(In short, it’s a story about sinners. But I agree, we readers don’t get that close to Damrick.)

On this topic, Rachel Starr Thompson says she thinks the distance gives Damrick and Jenta a mythic quality.

Chawna identifies two themes:
* reaping what you sow, and
* learning to live so as to die without regrets.  (I would reword this as learning to change for the better.)
The resulting tale, balancing these two, is a dark one, she finds.  (I agree that this book has many dark moments. )

Rachel Starr Thompson comments on the sadness aspect too. She finds it “a lament for a world gone wrong, for a world where good people can suffer while evil men prosper. It’s the lament of Ecclesiastes and Job and some of the Psalms, and like them it asks us to find hope in the goodness of God while never asking us to pretend that hope negates the sadness.”  (Well said, I say.)

Personally, I like a book whose characters learn to lean on Jesus, so to speak. I don’t see that happening in this book overtly.  But as they shift, learning to make right choices no matter what the consequence, a Christian can identify the work of the Holy Spirit.

Others have mentioned that they find this book to be in some other genre besides fantasy. It’s a sea tale set in another land. There’s no magic.  It has a very historical air to it, with myriad details.

So, read this book!  Tell me what you think!

Check out the other CSFF blog tour participants :
Brandon Barr
Jennifer Bogart
Keanan Brand
Melissa Carswell
Amy Cruson
CSFF Blog Tour
Stacey Dale
D. G. D. Davidson
Jeff Draper
April Erwin
Karina Fabian
Alex Field
Marcus Goodyear
Todd Michael Greene
Ryan Heart
Timothy Hicks
Cris Jesse
Jason Joyner
Kait
Carol Keen
Mike Lynch
Magma
Margaret
Melissa Meeks
Rebecca LuElla Miller
Nissa
John W. Otte
Steve Rice
Crista Richey
Chawna Schroeder
James Somers
Rachel Starr Thomson
Steve Trower
Speculative Faith
Jason Waguespack
Fred Warren
Phyllis Wheeler
Jill Williamson

Master of the genre: J.K. Rowling

The Masters: J.K. Rowling

The third and final fantasy master of our time I am naming as J.K. Rowling, for her Harry Potter series.  However, I hope you discuss worldview and witchcraft with your teens when you talk about these books.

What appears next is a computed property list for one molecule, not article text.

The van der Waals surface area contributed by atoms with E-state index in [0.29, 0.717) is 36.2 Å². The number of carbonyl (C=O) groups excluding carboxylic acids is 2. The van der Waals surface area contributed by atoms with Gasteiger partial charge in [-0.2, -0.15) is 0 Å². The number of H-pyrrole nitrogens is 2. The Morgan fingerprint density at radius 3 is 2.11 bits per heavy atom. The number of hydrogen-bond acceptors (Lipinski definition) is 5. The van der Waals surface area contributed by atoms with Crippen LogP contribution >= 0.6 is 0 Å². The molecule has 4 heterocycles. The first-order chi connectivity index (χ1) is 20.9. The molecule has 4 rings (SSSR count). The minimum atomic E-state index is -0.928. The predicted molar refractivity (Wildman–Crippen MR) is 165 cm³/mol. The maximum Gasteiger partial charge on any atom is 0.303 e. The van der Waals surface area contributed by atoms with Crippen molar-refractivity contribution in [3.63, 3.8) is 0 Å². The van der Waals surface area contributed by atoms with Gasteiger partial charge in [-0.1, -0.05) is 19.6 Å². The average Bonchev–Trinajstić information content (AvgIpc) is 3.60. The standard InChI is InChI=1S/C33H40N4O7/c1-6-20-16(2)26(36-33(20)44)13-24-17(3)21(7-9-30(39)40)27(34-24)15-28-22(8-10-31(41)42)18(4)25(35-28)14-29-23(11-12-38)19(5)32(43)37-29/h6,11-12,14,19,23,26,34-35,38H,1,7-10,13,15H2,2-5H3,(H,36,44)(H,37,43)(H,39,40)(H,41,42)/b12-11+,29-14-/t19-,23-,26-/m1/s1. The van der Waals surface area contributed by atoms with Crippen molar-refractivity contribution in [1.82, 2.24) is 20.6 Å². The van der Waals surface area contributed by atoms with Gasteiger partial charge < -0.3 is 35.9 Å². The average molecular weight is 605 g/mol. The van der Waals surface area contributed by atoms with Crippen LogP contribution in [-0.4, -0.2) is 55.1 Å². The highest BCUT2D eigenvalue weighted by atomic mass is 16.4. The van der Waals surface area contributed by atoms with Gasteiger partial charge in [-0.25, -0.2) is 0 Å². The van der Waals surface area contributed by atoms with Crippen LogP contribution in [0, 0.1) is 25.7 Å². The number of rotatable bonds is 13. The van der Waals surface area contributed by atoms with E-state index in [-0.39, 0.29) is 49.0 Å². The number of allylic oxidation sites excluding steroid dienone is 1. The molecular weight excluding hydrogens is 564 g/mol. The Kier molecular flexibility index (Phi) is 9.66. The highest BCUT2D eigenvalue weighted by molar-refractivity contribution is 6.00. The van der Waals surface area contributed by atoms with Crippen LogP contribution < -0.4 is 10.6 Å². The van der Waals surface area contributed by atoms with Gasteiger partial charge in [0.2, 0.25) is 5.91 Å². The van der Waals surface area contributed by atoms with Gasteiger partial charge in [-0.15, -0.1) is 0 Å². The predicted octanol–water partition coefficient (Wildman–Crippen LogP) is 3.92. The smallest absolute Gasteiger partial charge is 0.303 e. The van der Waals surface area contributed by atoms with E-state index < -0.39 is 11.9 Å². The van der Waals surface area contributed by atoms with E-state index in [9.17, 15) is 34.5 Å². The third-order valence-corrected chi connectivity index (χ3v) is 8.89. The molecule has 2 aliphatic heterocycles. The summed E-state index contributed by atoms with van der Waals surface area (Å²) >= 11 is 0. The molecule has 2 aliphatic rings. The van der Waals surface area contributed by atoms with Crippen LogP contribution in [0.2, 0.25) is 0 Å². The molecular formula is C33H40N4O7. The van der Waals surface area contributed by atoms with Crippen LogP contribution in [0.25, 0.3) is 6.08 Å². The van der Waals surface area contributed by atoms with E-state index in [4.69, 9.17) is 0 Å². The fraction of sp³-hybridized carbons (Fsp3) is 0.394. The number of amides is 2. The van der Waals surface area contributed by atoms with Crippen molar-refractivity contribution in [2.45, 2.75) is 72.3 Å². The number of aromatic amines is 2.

When the Harry Potter books first started coming out, many Christians were concerned that these books would draw kids into the world of Wicca and ouija boards by making witchcraft appear desirable.  It wasn’t crystal clear then whether Harry, the young wizard, was really on the light side. Or was he learning the occult?

However, as the series matured, it became apparent that Rowling’s is another fantasy world, not related to the principalities and powers discussed in the Bible. Like other fantasy works, there is a deeply evil (and memorable) bad guy. There is also a young, fumbling protagonist who works for good and who eventually gets more adept at it. It is clear that Rowling’s worldview is a moral one.

Along the way, Harry Potter does use incantations and so on, which are bound to make us Christians nervous if we are aware of the Biblical ban on witchcraft in Leviticus 19:26 & 31. This would be a great thing to discuss with your teens: what exactly is it that God is forbidding in consulting mediums and necromancers? Where is the idolatry?

At the same time, Harry’s use of words as instruments of power is an echo of Biblical truth.  God creates using words.  Jesus is described as the Word made Flesh. There is something we can learn or re-learn here, and that is that our words, what we say, really do matter.

Another reason some Christians object to Harry Potter is because he attains some great powers. Is he becoming godlike?  Will this aspect lead our kids astray somehow?

Well, the Superman comics portray someone with godlike powers as well. I used to love reading Superman comics when I was a kid.  IT was fun to imagine being able to fly and so on.  But of course I knew it was fiction. So do Rowling’s readers.

Rowling’s genius is in her broad array of memorable characters.  There are Hagrid, the half-giant who loves strange monsters; Dumbledore, the wise schoolmaster; and many more.  Rowling’s world is the work of many years of imagining characters and details. In my opinion this puts her in a similar league to George Lucas. —Phyllis Wheeler

Master of the genre: George Lucas

The Masters: Lucas
I am naming the second of the three fantasy masters of our time as George Lucas, creator of the Star Wars film series.

Lucas has a magnificently large imagination.  He also had the genius to tap into the imaginations of others. Lucas is unique in that he drew a broad framework and then allowed others to add their imaginative input. This took the form of a variety of details in the films, with animals and aircraft and everything in between carefully imagined and portrayed.  It also took the form of books–the set of books he authorized for the time period after the fall of the Empire, as Luke and Leia enter adulthood. The assistance of others gave Lucas’ work a breadth that it would not have had otherwise, unless he had devoted his life to the story as Tolkien did. Lucas’ resulting set of tales spans many centuries and worlds.